Credit: © Josefbosak |

The list of biological processes that are controlled by chromatin structure or small RNAs has expanded rapidly in recent years, and a few examples are emerging in which these two modes of regulation are connected. Research presented in three companion papers now links an RNAi pathway to chromosome structure and segregation.

The structure of chromatin close to centromeres is thought to influence the formation of kinetochores — protein structures that are essential for chromosome segregation. Most eukaryotes have a single centromere per chromosome, and pericentromeric repetitive sequences help to define their chromatin structure. Nematodes are unusual: their chromosomes are 'holocentric' — that is, they have centromeres and kinetochores along their length. So how are holocentric centromeres defined?

Previous studies have shown that in Caenorhabditis elegans, depletion of two RNAi pathway proteins — the Argonaute protein CSR-1 or the Dicer-related helicase DRH-3 — caused chromosome segregation defects. Claycomb and colleagues found that loss of two other RNAi factors, the RNA-dependent polymerase EGO-1 or the Tudor domain-containing protein EKL-1, had similar effects. They found that depletion of any of these four factors caused dramatic disorganization in the chromosomal localization of proteins that are vital for chromosome segregation, including condensin, cohesin, the centromeric histone variant HCP-3 and kinetochore factors.

Argonaute proteins interact with endogenous small interfering RNAs (siRNAs) and, by deep sequencing, the authors found that CSR-1 associates with a subset of siRNAs called 22G-RNAs. Gu et al. showed that DRH-3, EKL-1 and EGO-1 are required for 22G-RNA biogenesis and that the majority of these RNAs are antisense to protein-coding genes. Strikingly, however, depletion of CSR-1 or DRH-3 did not significantly alter the expression of the gene targets of CSR-1-associated 22G-RNAs, which suggests that these siRNAs might function primarily in chromosome segregation. An effect of CSR-1-associated 22G-RNAs and chromosome segregation, rather than gene expression, was also confirmed by van Wolfswinkel and colleagues, who found that the levels of 22G-RNAs are controlled by the nucleotidyltransferase CDE-1; the absence of CDE-1 causes 22G-RNA accumulation and chromosome segregation defects.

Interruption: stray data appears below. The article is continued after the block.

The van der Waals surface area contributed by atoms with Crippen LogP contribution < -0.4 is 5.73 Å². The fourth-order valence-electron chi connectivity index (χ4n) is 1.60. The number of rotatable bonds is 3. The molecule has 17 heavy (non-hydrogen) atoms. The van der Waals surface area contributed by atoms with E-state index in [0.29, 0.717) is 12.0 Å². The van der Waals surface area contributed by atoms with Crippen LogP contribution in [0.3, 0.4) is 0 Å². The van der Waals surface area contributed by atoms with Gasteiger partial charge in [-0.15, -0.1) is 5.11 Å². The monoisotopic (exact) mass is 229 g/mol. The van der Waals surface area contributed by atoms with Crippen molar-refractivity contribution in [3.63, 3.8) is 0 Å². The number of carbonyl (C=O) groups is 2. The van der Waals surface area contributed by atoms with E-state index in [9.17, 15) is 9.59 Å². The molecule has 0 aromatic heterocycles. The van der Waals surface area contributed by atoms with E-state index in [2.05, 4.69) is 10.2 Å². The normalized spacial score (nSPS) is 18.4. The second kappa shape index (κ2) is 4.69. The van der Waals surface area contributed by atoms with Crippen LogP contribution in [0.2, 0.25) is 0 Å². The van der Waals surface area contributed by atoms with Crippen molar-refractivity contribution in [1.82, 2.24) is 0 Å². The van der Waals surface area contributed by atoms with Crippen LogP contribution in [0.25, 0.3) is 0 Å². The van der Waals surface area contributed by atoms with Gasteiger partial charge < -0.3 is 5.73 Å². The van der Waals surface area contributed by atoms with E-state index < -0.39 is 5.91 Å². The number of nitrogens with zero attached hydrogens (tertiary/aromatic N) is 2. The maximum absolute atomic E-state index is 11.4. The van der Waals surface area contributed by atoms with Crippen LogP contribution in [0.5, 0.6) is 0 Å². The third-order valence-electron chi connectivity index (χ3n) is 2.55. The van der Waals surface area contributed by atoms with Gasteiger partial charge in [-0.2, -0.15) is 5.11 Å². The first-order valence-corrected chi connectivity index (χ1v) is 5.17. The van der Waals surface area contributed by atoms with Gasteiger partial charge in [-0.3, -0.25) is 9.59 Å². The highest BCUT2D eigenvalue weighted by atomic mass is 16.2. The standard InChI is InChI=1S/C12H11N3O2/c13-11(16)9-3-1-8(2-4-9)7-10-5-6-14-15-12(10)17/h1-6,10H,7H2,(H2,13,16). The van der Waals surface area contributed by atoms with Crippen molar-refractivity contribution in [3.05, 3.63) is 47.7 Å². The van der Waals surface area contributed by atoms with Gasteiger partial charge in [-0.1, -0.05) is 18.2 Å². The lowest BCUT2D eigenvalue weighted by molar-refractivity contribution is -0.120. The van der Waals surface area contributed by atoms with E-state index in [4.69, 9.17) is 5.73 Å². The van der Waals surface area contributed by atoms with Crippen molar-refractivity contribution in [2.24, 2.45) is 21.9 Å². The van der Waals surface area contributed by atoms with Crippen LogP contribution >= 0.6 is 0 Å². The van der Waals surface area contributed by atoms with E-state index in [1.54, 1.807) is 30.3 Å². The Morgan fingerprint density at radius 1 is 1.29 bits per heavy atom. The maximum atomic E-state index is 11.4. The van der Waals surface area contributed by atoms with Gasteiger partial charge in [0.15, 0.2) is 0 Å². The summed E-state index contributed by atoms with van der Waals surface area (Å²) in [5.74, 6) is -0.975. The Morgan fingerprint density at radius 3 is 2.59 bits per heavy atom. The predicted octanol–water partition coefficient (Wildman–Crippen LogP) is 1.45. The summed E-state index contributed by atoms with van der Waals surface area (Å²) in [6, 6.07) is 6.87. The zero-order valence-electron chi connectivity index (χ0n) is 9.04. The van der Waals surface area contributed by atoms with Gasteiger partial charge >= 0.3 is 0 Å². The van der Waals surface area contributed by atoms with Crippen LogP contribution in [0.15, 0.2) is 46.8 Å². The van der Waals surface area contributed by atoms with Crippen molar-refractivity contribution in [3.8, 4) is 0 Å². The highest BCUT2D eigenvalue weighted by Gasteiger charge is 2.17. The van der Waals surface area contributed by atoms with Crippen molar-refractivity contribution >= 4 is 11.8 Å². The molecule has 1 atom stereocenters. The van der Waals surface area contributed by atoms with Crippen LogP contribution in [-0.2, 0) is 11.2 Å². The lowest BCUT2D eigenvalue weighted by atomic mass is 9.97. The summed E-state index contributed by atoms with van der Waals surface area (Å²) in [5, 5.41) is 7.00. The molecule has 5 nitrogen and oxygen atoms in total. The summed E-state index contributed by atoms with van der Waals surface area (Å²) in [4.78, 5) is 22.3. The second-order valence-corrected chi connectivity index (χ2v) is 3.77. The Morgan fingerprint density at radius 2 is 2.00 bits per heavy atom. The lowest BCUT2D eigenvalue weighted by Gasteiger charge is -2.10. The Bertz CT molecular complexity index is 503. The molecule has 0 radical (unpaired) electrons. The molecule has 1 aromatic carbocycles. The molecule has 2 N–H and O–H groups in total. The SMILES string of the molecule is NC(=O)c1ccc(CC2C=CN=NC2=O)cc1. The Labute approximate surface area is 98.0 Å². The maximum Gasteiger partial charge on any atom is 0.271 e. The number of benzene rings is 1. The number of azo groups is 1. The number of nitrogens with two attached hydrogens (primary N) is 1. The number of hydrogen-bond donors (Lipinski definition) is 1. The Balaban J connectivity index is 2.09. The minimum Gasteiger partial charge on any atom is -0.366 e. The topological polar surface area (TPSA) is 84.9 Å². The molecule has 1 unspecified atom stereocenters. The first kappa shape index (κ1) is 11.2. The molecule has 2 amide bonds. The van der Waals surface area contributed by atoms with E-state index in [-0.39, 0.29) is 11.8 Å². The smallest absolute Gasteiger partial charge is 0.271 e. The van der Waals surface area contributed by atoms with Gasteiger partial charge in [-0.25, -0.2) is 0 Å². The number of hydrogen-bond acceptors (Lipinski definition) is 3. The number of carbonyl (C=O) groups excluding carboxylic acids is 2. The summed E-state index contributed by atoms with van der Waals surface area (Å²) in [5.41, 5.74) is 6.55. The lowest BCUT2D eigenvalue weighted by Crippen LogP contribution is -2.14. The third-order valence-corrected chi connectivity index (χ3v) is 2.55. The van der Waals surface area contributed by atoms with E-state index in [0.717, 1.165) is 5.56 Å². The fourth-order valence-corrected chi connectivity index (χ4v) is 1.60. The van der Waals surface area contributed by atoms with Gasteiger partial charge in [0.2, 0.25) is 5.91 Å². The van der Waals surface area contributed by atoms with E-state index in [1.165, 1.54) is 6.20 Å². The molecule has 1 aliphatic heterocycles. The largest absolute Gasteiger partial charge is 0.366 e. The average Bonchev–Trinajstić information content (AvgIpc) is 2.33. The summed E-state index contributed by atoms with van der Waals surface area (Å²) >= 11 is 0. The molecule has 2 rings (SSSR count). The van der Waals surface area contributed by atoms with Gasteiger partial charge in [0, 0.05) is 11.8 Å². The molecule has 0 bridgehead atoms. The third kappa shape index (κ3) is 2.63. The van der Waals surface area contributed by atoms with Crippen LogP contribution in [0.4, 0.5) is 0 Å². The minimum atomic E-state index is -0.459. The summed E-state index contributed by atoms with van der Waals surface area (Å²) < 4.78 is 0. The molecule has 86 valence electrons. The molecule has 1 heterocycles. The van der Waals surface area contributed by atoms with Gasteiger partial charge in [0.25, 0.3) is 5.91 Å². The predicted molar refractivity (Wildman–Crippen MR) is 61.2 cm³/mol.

Claycomb and colleagues found that 22G-RNAs guide CSR-1 to the target genes, which are spaced evenly along nematode chromosomes in a pattern similar to the distribution of holocentric centromeres. The authors propose that CSR-1–RNA complexes might recruit chromatin modifiers that define centromeric domains and therefore control the position of kinetochores to ensure orderly segregation. This mechanism is analogous to the RNAi pathway that mediates pericentromeric heterochromatin formation in fission yeast, but different in that coding rather than repetitive sequences are targeted. The similarities between these processes in nematodes and yeast raise the exciting possibility that interlinked siRNA and chromatin regulatory pathways might be found throughout eukaryotic species.